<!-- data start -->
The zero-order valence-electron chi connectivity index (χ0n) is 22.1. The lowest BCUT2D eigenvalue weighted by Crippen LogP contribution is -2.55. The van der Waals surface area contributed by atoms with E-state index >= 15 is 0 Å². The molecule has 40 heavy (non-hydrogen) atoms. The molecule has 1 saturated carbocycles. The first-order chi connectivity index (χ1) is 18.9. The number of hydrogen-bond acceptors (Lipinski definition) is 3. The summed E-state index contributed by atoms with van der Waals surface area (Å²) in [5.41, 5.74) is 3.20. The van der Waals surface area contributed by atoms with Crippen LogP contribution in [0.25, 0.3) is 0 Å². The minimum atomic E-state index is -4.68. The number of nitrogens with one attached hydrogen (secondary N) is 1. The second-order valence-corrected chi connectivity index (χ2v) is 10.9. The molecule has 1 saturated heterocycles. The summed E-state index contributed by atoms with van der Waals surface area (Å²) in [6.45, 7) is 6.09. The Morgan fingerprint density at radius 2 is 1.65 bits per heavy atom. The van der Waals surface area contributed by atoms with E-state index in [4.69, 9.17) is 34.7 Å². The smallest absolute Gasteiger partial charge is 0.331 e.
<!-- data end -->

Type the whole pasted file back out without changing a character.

The zero-order valence-electron chi connectivity index (χ0n) is 22.1. The lowest BCUT2D eigenvalue weighted by Crippen LogP contribution is -2.55. The van der Waals surface area contributed by atoms with E-state index >= 15 is 0 Å². The molecule has 40 heavy (non-hydrogen) atoms. The molecule has 1 saturated carbocycles. The first-order chi connectivity index (χ1) is 18.9. The number of hydrogen-bond acceptors (Lipinski definition) is 3. The summed E-state index contributed by atoms with van der Waals surface area (Å²) in [5.41, 5.74) is 3.20. The van der Waals surface area contributed by atoms with Crippen LogP contribution in [0.25, 0.3) is 0 Å². The minimum atomic E-state index is -4.68. The number of nitrogens with one attached hydrogen (secondary N) is 1. The second-order valence-corrected chi connectivity index (χ2v) is 10.9. The molecule has 1 saturated heterocycles. The summed E-state index contributed by atoms with van der Waals surface area (Å²) in [6.45, 7) is 6.09. The Morgan fingerprint density at radius 2 is 1.65 bits per heavy atom. The van der Waals surface area contributed by atoms with E-state index in [4.69, 9.17) is 34.7 Å². The smallest absolute Gasteiger partial charge is 0.331 e.